2022 in books


The books I read in 2022, in order of date of completion:

  • Innovation and Entrepreneurship, Peter Drucker
  • Stolen Focus, Johan Hari
  • The Call of the Wild, Jack London
  • Brave New World, Aldous Huxley
  • Breakfast at Tiffany’s, Truman Capote
  • Metamorphosis, Franz Kafka
  • The Law, Frederic Bastiat
  • The Curious Case of Benjamin Button, F. Scott Fitzgerald
  • Data Oriented Design, Richard Fabian
  • The Strange Case of Dr Jekyll and Mr Hyde, Robert Louis Stevenson
  • How to Avoid a Climate Disaster, Bill Gates
  • Putinomics, Chris Miller
  • The Dawn of Everything, David Graeber and David Wengrow
  • Phreaks, Matthew Derby
  • Master of the Senate, Robert Caro
  • Airframe, Michael Crichton
  • The Passage of Power, Robert Caro
  • Caffeine, Michael Pollan
  • Say Nothing, Patrick Radden Keefe
  • The Black Pages, Nnedi Okorafor
  • Fall, Neal Stephenson
  • Global Brain, Howard Bloom
  • Gathering Moss: A Natural and Cultural History of Mosses, Robin Wall Kimmerer
  • Ethiopia, Wendy McElroy
  • The Lathe of Heaven, Ursula Le Guin
  • Mr. Putin, Fiona Hill
  • Measure What Matters, John Doerr

A few of these were audiobooks. I do not anticipate completing any more books this year. I fell three books short of my goal of 30 books. In my defense, a few of them were somewhat long. However, a few were also quite short. It’s still a marginal improvement on last year’s 25 books.

What stood out

Robert Caro’s series on the years of Lyndon Johnson has been amazing. I’m now caught up and waiting for the final volume. It’s fascinating how deeply committed Johnson was to his objectives, and how he worked fanatically and mercilessly towards it. I also can’t help observing that while Kennedy was a visionary, Johnson made it happen. The parallels to Obama and Biden aren’t lost on me.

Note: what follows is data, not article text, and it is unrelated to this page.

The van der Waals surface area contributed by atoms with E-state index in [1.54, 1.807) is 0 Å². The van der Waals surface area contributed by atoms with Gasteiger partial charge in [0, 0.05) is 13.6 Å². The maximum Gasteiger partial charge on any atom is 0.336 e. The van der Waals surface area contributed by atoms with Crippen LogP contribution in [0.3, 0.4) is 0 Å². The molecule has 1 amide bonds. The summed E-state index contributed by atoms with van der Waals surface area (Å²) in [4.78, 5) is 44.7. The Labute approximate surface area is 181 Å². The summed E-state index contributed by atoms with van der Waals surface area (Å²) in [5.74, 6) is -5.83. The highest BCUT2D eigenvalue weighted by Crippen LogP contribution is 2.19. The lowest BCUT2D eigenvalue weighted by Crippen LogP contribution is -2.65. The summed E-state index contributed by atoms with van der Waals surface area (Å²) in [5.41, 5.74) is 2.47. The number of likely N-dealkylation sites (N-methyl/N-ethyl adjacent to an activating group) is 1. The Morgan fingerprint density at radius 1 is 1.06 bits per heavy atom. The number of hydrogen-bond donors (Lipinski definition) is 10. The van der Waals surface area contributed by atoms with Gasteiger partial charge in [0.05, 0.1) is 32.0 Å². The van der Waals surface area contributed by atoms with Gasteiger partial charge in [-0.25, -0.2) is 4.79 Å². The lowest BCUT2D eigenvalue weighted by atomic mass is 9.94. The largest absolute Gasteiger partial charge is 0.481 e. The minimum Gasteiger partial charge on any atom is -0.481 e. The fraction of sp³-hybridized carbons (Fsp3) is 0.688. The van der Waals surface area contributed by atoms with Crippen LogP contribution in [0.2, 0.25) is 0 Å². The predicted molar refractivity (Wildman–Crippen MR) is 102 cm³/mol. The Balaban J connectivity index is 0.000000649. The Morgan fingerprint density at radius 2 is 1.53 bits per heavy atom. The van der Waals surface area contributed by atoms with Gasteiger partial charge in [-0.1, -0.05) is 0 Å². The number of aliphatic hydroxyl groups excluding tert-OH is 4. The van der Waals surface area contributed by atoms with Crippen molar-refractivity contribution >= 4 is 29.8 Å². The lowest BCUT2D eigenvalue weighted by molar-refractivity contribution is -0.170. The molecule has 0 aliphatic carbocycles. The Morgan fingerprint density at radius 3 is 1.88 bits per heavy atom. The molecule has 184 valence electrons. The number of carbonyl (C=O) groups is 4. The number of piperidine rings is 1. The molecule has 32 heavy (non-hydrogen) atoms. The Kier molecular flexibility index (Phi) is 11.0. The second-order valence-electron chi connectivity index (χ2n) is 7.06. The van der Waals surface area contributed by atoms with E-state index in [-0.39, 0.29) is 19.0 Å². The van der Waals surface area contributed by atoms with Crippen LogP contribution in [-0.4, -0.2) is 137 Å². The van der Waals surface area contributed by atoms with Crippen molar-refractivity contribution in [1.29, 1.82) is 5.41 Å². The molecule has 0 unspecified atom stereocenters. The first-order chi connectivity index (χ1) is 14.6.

The Dawn of Everything was a particularly mind-blowing read; one which I shall have to revisit. In particular, it’s had me rethinking a lot of the traditional wisdom about the origins of modern democracy, science, and epistemology. It’s perhaps not as simple as some would have us believe.

I enjoyed reading a second book by Robin Wall Kimmerer, although it was somewhat less directly relevant to my interests than Braiding Sweetgrass had been. However, I notice mosses now in a way I never before did. That’s something.

Finally reading some classics in the spring was fun; The Call of The Wild was a beautiful trip, and Metamorphosis was a wild ride, but the great surprise to me was Breakfast at Tiffany’s, which I decided on in large part due to CGP Grey. It was so well written and enjoyable that I have recommended it to several friends since. Must read more Capote.

Between Putinomics, which delves into the successes and failures of economic policy in modern Russia, and Mr. Putin, which looks into the actions, alligences and (despite claiming not to) motivations of the Russian dictator, I feel like I have a slightly better grasp of the internal pressures and forces that caused Putin to think that he should, and could, invade Ukraine, and also why it is failing so hard.

Richard Fabian’s Data Oriented Design was very insightful about how to structure computer programs in such a way as to reduce boilerplate and unneccessary complexity, increase efficiency, and solve hard problems on short deadlines.

The others were largely good too. The one book I read to completion this year that would get hands down poor reviews is Bastiat’s The Law. What a load of bullshit. I also abandoned a few books that just didn’t warrant putting more time into them.

What’s next

I’ve been hideously slowly making my way through a few books. These include “The Starship and the Canoe”, “I didn’t do it for you”, and “Infinite Jest”. I received “Breath” and Caro’s “Working” as Christmas gifts. Many more books will come. The goal for 2023 is again to read 30 books. It’s a good goal.

Suggestions for next year very welcome.